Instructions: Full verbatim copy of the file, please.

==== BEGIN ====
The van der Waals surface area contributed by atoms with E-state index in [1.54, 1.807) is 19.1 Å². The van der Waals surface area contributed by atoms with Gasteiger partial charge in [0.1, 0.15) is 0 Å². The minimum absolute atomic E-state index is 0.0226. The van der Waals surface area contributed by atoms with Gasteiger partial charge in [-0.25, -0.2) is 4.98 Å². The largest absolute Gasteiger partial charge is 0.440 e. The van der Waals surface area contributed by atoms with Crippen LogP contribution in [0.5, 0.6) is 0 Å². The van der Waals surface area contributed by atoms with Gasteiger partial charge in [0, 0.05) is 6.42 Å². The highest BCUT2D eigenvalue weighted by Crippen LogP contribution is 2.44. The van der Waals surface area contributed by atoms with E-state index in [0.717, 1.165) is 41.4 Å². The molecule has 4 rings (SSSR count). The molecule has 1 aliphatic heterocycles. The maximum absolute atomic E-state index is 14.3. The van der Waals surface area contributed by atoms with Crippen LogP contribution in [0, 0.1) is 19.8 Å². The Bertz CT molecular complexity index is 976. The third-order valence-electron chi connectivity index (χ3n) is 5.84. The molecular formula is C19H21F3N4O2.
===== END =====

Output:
The van der Waals surface area contributed by atoms with E-state index in [1.54, 1.807) is 19.1 Å². The van der Waals surface area contributed by atoms with Gasteiger partial charge in [0.1, 0.15) is 0 Å². The minimum absolute atomic E-state index is 0.0226. The van der Waals surface area contributed by atoms with Gasteiger partial charge in [-0.25, -0.2) is 4.98 Å². The largest absolute Gasteiger partial charge is 0.440 e. The van der Waals surface area contributed by atoms with Crippen LogP contribution in [0.5, 0.6) is 0 Å². The van der Waals surface area contributed by atoms with Gasteiger partial charge in [0, 0.05) is 6.42 Å². The highest BCUT2D eigenvalue weighted by Crippen LogP contribution is 2.44. The van der Waals surface area contributed by atoms with E-state index in [0.717, 1.165) is 41.4 Å². The molecule has 4 rings (SSSR count). The molecule has 1 aliphatic heterocycles. The maximum absolute atomic E-state index is 14.3. The van der Waals surface area contributed by atoms with Crippen LogP contribution in [0, 0.1) is 19.8 Å². The Bertz CT molecular complexity index is 976. The third-order valence-electron chi connectivity index (χ3n) is 5.84. The molecular formula is C19H21F3N4O2.